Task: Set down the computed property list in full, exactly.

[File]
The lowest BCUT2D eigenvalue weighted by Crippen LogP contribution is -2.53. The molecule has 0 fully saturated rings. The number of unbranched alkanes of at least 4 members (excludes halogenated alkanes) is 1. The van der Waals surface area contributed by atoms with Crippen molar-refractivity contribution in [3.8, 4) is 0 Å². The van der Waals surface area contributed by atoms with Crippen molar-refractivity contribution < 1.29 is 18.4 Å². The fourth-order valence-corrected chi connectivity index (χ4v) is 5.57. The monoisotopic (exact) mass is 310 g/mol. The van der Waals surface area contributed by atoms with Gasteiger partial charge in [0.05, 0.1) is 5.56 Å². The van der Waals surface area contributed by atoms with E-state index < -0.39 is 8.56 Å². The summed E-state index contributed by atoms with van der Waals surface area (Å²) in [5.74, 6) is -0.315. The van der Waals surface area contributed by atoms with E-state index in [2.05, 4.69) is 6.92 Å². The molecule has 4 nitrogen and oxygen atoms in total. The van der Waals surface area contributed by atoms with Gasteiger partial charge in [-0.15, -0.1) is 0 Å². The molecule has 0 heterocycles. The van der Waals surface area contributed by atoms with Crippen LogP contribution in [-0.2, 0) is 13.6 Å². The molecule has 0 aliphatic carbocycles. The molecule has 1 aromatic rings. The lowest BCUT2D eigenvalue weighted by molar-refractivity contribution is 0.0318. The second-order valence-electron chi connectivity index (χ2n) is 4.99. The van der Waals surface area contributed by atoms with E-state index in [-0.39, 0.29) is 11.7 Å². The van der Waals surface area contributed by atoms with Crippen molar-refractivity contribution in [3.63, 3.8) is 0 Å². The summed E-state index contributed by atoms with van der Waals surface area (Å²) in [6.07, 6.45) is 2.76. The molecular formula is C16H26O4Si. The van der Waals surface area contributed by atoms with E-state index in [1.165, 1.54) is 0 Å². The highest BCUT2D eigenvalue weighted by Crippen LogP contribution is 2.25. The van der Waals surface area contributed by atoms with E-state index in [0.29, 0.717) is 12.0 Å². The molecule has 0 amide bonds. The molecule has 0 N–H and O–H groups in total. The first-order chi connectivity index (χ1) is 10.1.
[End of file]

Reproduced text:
The lowest BCUT2D eigenvalue weighted by Crippen LogP contribution is -2.53. The molecule has 0 fully saturated rings. The number of unbranched alkanes of at least 4 members (excludes halogenated alkanes) is 1. The van der Waals surface area contributed by atoms with Crippen molar-refractivity contribution in [3.8, 4) is 0 Å². The van der Waals surface area contributed by atoms with Crippen molar-refractivity contribution < 1.29 is 18.4 Å². The fourth-order valence-corrected chi connectivity index (χ4v) is 5.57. The monoisotopic (exact) mass is 310 g/mol. The van der Waals surface area contributed by atoms with Gasteiger partial charge in [0.05, 0.1) is 5.56 Å². The van der Waals surface area contributed by atoms with E-state index < -0.39 is 8.56 Å². The summed E-state index contributed by atoms with van der Waals surface area (Å²) in [5.74, 6) is -0.315. The van der Waals surface area contributed by atoms with E-state index in [2.05, 4.69) is 6.92 Å². The molecule has 4 nitrogen and oxygen atoms in total. The van der Waals surface area contributed by atoms with Gasteiger partial charge in [-0.15, -0.1) is 0 Å². The molecule has 0 heterocycles. The van der Waals surface area contributed by atoms with Crippen LogP contribution in [-0.2, 0) is 13.6 Å². The molecule has 0 aliphatic carbocycles. The molecule has 1 aromatic rings. The lowest BCUT2D eigenvalue weighted by molar-refractivity contribution is 0.0318. The second-order valence-electron chi connectivity index (χ2n) is 4.99. The van der Waals surface area contributed by atoms with E-state index in [-0.39, 0.29) is 11.7 Å². The van der Waals surface area contributed by atoms with Crippen molar-refractivity contribution in [3.63, 3.8) is 0 Å². The summed E-state index contributed by atoms with van der Waals surface area (Å²) in [6.07, 6.45) is 2.76. The molecular formula is C16H26O4Si. The van der Waals surface area contributed by atoms with E-state index in [1.165, 1.54) is 0 Å². The highest BCUT2D eigenvalue weighted by Crippen LogP contribution is 2.25. The van der Waals surface area contributed by atoms with E-state index in [0.29, 0.717) is 12.0 Å². The molecule has 0 amide bonds. The molecule has 0 N–H and O–H groups in total. The first-order chi connectivity index (χ1) is 10.1.